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When morning came Alcinous called an assembly of the Phæacians, and Minerva went about urging every one to come

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and see the wonderful stranger. She also gave Ulysses a more imposing presence that he might impress the people favourably. When the Phæacians were assembled Alcinous said:—

28 "I do not know who this stranger is, nor where he comes from; but he wants us to send him to his own home, and no guest of mine was ever yet able to complain that I did not send him home quickly enough. Let us therefore fit out a new ship with a crew of fifty-two men, and send him. The crew shall come to my house and I will find them in food which they can cook for themselves. The aldermen and councillors shall be feasted inside the house. I can take no denial, and we will have Demodocus to sing to us."

46 The ship and crew were immediately found, and the sailors with all the male part of the population swarmed to the house of Alcinous till the yards and barns and buildings were crowded. The king provided them with twelve sheep, eight pigs and two bullocks, which they killed and cooked.

62 The leading men of the town went inside the inner courtyard; Pontonous, the major domo, conducted the blind bard Demodocus to a seat which he set near one of the bearing-posts that supported the roof of the cloisters, hung his lyre on a peg over his head, and shewed him how to feel for it with his hands. He also set a table close by him with refreshments on it, to which he Could help himself whenever he liked.

72 As soon as the guests had done eating Demodocus began to sing the quarrel between Ulysses and Achilles before Troy, a lay which at the time was famous. This so affected Ulysses that he kept on weeping as long as the bard sang, and though he was able to conceal his tears from the company generally, Alcinous perceived his distress and proposed that they should all now adjourn to the athletic sports—which were to consist mainly of boxing, wrestling, jumping, and foot racing.

105 Demodocus, therefore, hung the lyre on its peg and was led out to the place where the sports were to be held. The whole town flocked to see them. Clytoneüs won the foot race, Euryalus took the prize for wrestling, Amphialus was the best jumper, Elatreus the best disc-thrower, and Alcinous’ son Laodamas the best boxer.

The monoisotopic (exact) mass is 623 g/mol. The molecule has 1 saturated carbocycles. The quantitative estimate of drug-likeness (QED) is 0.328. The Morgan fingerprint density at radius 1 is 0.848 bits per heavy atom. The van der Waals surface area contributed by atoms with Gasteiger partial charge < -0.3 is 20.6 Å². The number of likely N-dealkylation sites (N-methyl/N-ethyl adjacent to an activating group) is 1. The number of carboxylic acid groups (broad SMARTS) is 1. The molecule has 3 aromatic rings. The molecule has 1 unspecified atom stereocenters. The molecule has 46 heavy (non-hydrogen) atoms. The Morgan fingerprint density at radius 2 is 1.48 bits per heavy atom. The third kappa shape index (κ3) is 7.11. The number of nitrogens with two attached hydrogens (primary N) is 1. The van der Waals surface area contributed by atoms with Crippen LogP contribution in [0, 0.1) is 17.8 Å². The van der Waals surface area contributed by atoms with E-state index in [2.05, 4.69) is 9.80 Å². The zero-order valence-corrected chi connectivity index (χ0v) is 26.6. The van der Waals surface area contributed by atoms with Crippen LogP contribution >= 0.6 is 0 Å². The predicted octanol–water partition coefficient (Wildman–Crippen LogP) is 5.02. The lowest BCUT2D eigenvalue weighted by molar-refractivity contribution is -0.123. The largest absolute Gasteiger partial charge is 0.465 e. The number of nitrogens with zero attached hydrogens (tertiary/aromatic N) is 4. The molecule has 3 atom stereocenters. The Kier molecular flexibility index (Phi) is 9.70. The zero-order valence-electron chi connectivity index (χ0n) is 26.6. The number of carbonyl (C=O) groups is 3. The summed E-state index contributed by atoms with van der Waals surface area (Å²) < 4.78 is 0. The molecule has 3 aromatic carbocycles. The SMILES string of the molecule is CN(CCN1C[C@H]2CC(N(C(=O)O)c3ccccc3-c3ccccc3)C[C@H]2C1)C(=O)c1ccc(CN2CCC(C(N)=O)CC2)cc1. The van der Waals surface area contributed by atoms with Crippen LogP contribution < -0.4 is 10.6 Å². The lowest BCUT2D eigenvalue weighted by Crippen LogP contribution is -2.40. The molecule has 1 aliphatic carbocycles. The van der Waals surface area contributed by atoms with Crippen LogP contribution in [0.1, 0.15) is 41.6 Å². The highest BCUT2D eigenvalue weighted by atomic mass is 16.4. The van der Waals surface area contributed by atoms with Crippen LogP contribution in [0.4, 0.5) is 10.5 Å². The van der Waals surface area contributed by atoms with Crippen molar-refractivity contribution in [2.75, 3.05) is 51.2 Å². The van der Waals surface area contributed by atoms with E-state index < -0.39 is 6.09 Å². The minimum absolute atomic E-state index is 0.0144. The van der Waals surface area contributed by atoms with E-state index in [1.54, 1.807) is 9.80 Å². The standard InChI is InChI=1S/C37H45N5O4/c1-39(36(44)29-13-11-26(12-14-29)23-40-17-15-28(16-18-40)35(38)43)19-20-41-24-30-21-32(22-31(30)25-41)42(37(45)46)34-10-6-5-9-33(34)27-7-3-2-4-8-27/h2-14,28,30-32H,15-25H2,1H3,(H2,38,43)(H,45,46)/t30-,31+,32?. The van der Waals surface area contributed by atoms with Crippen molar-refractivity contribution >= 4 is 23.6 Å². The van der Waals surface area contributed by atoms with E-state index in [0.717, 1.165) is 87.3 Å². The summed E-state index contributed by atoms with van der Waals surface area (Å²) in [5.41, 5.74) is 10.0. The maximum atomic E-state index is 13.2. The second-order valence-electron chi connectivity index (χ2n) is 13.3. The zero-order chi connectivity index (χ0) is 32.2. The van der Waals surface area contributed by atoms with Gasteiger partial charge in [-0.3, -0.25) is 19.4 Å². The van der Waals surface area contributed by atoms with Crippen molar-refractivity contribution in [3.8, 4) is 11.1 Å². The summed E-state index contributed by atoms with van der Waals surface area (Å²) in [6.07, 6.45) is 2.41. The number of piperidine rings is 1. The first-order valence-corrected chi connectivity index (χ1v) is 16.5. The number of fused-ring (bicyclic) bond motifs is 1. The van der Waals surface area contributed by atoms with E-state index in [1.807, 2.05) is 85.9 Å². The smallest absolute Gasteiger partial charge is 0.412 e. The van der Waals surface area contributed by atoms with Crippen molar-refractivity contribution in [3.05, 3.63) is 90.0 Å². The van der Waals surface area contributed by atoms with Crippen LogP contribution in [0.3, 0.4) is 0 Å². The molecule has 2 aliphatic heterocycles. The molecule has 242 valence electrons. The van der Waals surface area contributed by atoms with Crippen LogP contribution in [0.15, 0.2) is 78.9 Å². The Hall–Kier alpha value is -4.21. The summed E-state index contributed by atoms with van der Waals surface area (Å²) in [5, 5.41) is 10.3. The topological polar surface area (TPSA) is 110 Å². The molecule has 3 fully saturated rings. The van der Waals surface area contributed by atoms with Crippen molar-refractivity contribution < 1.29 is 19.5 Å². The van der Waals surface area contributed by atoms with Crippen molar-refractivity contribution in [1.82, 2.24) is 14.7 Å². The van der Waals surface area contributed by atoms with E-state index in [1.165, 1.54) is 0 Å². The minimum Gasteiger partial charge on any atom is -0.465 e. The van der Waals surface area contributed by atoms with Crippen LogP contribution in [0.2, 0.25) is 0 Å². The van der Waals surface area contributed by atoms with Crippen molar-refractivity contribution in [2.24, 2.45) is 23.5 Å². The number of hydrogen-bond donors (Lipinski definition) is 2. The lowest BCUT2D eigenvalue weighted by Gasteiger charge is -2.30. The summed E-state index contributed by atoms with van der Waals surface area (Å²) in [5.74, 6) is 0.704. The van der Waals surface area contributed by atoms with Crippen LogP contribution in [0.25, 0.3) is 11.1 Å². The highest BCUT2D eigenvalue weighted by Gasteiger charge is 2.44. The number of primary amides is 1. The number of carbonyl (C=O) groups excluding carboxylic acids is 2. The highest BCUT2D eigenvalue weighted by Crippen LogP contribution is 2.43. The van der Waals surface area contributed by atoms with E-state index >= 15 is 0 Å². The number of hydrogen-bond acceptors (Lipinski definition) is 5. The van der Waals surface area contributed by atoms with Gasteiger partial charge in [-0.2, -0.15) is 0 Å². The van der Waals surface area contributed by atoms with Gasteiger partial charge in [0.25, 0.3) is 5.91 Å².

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Laodamas and Euryalus then proposed that Ulysses should 131 enter himself for one of the prizes. Ulysses replied that he was a stranger and a suppliant; moreover, he had lately gone through great hardships, and would rather be excused.

Euryalus on this insulted Ulysses, and said that he supposed 158 he was some grasping merchant who thought of nothing but his freights. "You have none of the look," said he, "of an athlete about you."

Ulysses was furious, and told Euryalus that he was a good-looking 164 young fool. He then took up a disc far heavier than those which the Phæacians were in the habit of throwing. * The disc made a hurtling sound as it passed through the air, and easily surpassed any throw that had been made yet. Thus encouraged he made another long and very angry speech, in which he said he would compete with any Phæacian in any contest they chose to name, except in running, for he was still so much pulled down that he thought they might beat him here. "Also," he said, "I will not compete in anything with Laodamas. He is my host's son, and it is a most unwise thing for a guest to challenge any member of his host's family. A man must be an idiot to think of such a thing."

"Sir," said Alcinous, "I understand that you are displeased 236 at some remarks that have fallen from one of our athletes, who has thrown doubt upon your prowess in a way that no gentleman would do. I hear that you have also given us a general challenge. I should explain that we are not famous for our skill in boxing or wrestling, but are singularly fleet runners and bold mariners. We are also much given to song and dance, and we like warm baths and frequent changes of linen. So now come forward some of you who are the nimblest dancers, and show the stranger how much we surpass other nations in all graceful accomplishments. Let some one also bring Demodocus's lyre from my house where he has left it."